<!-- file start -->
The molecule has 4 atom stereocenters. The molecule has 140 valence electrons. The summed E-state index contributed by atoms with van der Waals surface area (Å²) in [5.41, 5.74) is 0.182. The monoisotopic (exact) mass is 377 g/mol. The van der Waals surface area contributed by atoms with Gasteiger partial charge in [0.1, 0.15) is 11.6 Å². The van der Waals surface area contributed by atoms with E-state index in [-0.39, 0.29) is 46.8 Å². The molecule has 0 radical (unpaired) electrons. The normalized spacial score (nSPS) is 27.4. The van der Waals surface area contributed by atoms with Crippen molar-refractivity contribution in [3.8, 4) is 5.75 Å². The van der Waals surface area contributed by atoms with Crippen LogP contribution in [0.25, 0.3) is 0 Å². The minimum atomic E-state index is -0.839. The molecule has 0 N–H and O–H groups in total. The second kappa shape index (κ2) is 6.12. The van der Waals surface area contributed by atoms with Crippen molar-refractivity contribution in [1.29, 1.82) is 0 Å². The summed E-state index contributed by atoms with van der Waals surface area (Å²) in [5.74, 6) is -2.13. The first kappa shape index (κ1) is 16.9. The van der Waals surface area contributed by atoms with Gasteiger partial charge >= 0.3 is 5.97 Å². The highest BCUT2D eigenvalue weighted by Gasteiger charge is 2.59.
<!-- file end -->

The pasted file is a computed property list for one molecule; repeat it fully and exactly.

The molecule has 4 atom stereocenters. The molecule has 140 valence electrons. The summed E-state index contributed by atoms with van der Waals surface area (Å²) in [5.41, 5.74) is 0.182. The monoisotopic (exact) mass is 377 g/mol. The van der Waals surface area contributed by atoms with Gasteiger partial charge in [0.1, 0.15) is 11.6 Å². The van der Waals surface area contributed by atoms with E-state index in [-0.39, 0.29) is 46.8 Å². The molecule has 0 radical (unpaired) electrons. The normalized spacial score (nSPS) is 27.4. The van der Waals surface area contributed by atoms with Crippen molar-refractivity contribution in [3.8, 4) is 5.75 Å². The van der Waals surface area contributed by atoms with Crippen LogP contribution in [0.25, 0.3) is 0 Å². The minimum atomic E-state index is -0.839. The molecule has 0 N–H and O–H groups in total. The second kappa shape index (κ2) is 6.12. The van der Waals surface area contributed by atoms with Crippen molar-refractivity contribution in [1.29, 1.82) is 0 Å². The summed E-state index contributed by atoms with van der Waals surface area (Å²) in [5.74, 6) is -2.13. The first kappa shape index (κ1) is 16.9. The van der Waals surface area contributed by atoms with Gasteiger partial charge >= 0.3 is 5.97 Å². The highest BCUT2D eigenvalue weighted by Gasteiger charge is 2.59.